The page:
Lupus research excellence at UAB

Two Novel Research grants from the Lupus Research Alliance boost the study of this complex disease.

Two University of Alabama at Birmingham researchers have received Novel Research grants from the Lupus Research Alliance. The grants to Andre Ballesteros-Tato, Ph.D., and Frances Lund, Ph.D., are both aimed toward developing targeted therapies for lupus, a complex disease that has varied and widespread effects in the body.

lupus researchersTop: Andre Ballesteros-Tato, Ph.D.; Middle: Frances Lund, Ph.D.,; Bottom: John Mountz, M.D., Ph.D.In lupus, the immune system mistakenly produces self-damaging antibodies that attack the bodies of people with lupus, damaging their kidneys, brain, skin and other organs.

Ballesteros-Tato, an assistant professor of medicine in the Division of Clinical Immunology and Rheumatology, and Lund, professor and chair of the Department of Microbiology, are two of just nine researchers nationwide awarded these grants this year to explore lupus from many perspectives, testing new theories about what causes lupus. The grants are $100,000 a year for three years.

In lupus, specialized immune cells called T follicular helper cells act as a support system to aid and nurture the B cells that make the self-damaging autoantibodies. Ballesteros-Tato is seeking a way to selectively eliminate the T follicular helper cells without knocking out other types of T cells that are part of a healthy immune system. Such a targeted therapy would, in turn, power down the lupus-related B cells to block disease progression, without the risk of profound immune suppression.

Lund is focused on the B cells of the immune system that normally make antibodies to defend the body against infectious diseases but in lupus produce the self-damaging antibodies.

Specifically, she is investigating a subclass of rogue B cells that are found in some people with lupus, but not in healthy people. These cells, dubbed “T-bethi B cells,” have high levels of a gene-controlling protein called T-bet. Learning how these rogue B cells are different can reveal new targets for safer lupus treatment. This could improve existing therapies that remove all B cells from a person’s immune system, a step that lowers autoimmunity but leaves patients vulnerable to infections by bacteria or viruses.

These two Novel Research grants from the Lupus Research Alliance follow on the heels of a major award last year to John D. Mountz, M.D., Ph.D., to uncover root causes of lupus. Mountz, a professor of medicine in the UAB Division of Clinical Immunology and Rheumatology, was one of two recipients of the Dr. William E. Paul Distinguished Innovator Awards in Lupus and Autoimmunity. This award provides up to $1 million over four years to encourage exceptional investigators worldwide to pursue innovative research projects that pair unconventional creativity with sound science.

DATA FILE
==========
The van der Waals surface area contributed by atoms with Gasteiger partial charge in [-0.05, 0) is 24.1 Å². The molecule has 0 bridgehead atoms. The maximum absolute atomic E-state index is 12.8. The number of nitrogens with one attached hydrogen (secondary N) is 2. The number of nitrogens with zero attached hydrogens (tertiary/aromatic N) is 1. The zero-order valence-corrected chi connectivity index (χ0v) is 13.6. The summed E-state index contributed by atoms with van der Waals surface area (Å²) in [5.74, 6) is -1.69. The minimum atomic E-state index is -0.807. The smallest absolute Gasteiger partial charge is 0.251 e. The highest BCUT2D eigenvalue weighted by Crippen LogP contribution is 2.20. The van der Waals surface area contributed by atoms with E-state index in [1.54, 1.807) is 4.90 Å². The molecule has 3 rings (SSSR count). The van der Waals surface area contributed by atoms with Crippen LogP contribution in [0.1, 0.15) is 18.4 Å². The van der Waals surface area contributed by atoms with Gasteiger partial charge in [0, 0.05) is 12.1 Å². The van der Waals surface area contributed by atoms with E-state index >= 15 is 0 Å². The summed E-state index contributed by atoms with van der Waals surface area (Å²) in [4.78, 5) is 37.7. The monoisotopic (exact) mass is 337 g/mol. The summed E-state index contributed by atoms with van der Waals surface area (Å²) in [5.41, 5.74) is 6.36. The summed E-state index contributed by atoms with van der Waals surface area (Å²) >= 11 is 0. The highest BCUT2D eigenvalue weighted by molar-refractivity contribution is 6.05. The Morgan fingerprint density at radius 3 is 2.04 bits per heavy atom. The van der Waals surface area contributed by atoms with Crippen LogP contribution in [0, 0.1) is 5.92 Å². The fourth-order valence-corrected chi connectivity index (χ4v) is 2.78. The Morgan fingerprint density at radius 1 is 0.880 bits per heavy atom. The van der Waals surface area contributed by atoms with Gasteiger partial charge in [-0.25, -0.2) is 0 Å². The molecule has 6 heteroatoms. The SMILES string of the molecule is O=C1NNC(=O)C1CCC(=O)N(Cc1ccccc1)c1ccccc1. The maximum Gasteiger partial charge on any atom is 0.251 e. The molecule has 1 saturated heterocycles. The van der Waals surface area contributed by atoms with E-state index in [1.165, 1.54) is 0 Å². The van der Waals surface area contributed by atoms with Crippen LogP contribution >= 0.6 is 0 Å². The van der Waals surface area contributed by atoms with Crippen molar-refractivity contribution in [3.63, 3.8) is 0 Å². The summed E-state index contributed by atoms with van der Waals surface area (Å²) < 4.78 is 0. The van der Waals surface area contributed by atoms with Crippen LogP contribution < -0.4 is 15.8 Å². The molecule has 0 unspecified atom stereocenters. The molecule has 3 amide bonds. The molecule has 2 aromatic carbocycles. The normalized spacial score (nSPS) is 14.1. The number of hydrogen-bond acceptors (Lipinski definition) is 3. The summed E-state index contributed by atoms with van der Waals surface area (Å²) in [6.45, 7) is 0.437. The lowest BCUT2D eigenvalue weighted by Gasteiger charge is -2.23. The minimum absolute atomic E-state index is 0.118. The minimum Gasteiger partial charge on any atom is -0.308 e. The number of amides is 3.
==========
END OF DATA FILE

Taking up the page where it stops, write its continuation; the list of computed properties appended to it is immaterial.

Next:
Mountz is investigating a new explanation for how lupus develops and why some people are at greater risk for flares and kidney disease. He has found that patients with high levels of the molecule interferon-beta in their early developing B cells are more likely to have higher levels of autoantibodies and kidney disease. Furthermore, African-Americans with lupus have higher levels of interferon-beta in these cells compared with Caucasians with lupus.

Mountz is investigating whether the high level of interferon-beta within those developing B cells causes them to grow into adult, autoantibody-producing B cells that trigger lupus. If so, this could lead to treatments to block interferon-beta for use in people with lupus, especially African-American patients, who have a higher risk of flares and kidney disease and are disproportionately affected by lupus.

At UAB, Lund holds the Charles H. McCauley Chair of Microbiology, and Mountz holds the J.W. and Virginia Goodwin and Warren D. Blackburn Jr. Research Chair in Rheumatology.